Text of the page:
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Study Area

The Sarno River basin situated in the south of the Somma-Vesuvius volcanic complex is a cultural landscape that is characterised by important anthropogenic activity since the Late Neolithic Period (4,000 BC). It stretches across an area of 210 km2 and is drained by the Sarno River and its tributaries. In the south and in the east it is flanked by the Apennine mountain range and in the west opens to the Tyrrhenian Sea (Fig. 1). Geographically the basin is part of the great graben structure of the Campanian Plain that is filled with volcanic, marine and alluvial deposits.

Within the Sarno River basin one comes across a nearly chronological appearance of archaeological presence above all because of the volcanic activity of Somma-Vesuvius that on one hand is the source of fertile soils and on the other hand causes devastating natural disasters. Thus, the Sarno River basin is exposed to distinct transformation processes continuously altering the landscape morphogenetically. From the scientific point of view the Plinian eruption of Somma-Vesuvius AD 79 is the most well-known example of such a natural disaster because it buried the ancient settlements of Herculaneum and Pompeii and is the first volcanic eruption in history that was described by a detailed eyewitness report in the letters of Pliny the Younger. Because of the abrupt and uniform burial of the whole Sarno River basin this eruption not only represents a caesura in the entire life of a region but also can be described as an “optimal conserving catastrophe”.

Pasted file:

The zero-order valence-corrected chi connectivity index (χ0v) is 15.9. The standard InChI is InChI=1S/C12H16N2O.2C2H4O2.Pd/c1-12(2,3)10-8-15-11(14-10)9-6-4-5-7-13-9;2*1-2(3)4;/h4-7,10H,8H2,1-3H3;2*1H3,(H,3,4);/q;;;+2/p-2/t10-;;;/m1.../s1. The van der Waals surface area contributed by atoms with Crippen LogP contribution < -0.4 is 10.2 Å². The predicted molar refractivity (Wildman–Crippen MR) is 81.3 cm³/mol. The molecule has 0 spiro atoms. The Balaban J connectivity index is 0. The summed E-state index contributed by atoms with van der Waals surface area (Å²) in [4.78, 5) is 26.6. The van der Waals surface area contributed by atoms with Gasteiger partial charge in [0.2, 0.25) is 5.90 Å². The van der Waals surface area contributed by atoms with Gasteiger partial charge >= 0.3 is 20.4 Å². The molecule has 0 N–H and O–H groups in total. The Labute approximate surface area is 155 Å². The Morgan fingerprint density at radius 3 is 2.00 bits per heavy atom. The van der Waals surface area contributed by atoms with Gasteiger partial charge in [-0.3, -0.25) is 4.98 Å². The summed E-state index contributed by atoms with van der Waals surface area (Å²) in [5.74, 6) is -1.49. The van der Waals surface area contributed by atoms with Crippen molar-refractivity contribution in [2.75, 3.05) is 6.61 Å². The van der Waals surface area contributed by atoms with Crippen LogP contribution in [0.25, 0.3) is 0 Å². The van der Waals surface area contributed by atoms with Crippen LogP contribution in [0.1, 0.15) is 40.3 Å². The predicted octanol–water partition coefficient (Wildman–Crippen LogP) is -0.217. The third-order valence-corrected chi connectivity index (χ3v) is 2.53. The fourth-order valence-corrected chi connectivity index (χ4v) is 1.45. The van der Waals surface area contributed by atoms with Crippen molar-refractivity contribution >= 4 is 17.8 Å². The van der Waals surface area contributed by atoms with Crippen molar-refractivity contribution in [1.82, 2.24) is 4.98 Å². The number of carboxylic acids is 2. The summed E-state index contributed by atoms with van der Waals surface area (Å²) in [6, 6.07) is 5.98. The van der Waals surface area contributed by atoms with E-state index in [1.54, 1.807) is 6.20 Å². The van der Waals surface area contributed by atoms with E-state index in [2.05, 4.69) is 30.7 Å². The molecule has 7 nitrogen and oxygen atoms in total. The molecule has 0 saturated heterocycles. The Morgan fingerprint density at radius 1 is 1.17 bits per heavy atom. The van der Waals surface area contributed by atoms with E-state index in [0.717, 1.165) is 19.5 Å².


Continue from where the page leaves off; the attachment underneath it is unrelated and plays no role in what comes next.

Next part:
Since nowadays the Sarno River basin is one of the most densely populated and urbanized areas in Italy one comes across with a lot of constraints to comprehensively apply scientific methods over the entire basin. Consequently it is very important to create a well-balanced mixture of non-invasive or minimal-invasive scientific methods to achieve the requested results. Past geoarchaeological studies have developed different prospection methods and improved to standard. Thereby mechanical stratigraphical core drillings proved to be a successful method for geoarchaeological prospection and sampling.

Figure 1. Present-day digital elevation model (DEM) and fluvial network of the Sarno River plain. Letters indicate sites of interest (map S.Vogel).

Figure 1. Present-day digital elevation model (DEM) and fluvial network of the Sarno River plain. Letters indicate sites of interest (map S.Vogel).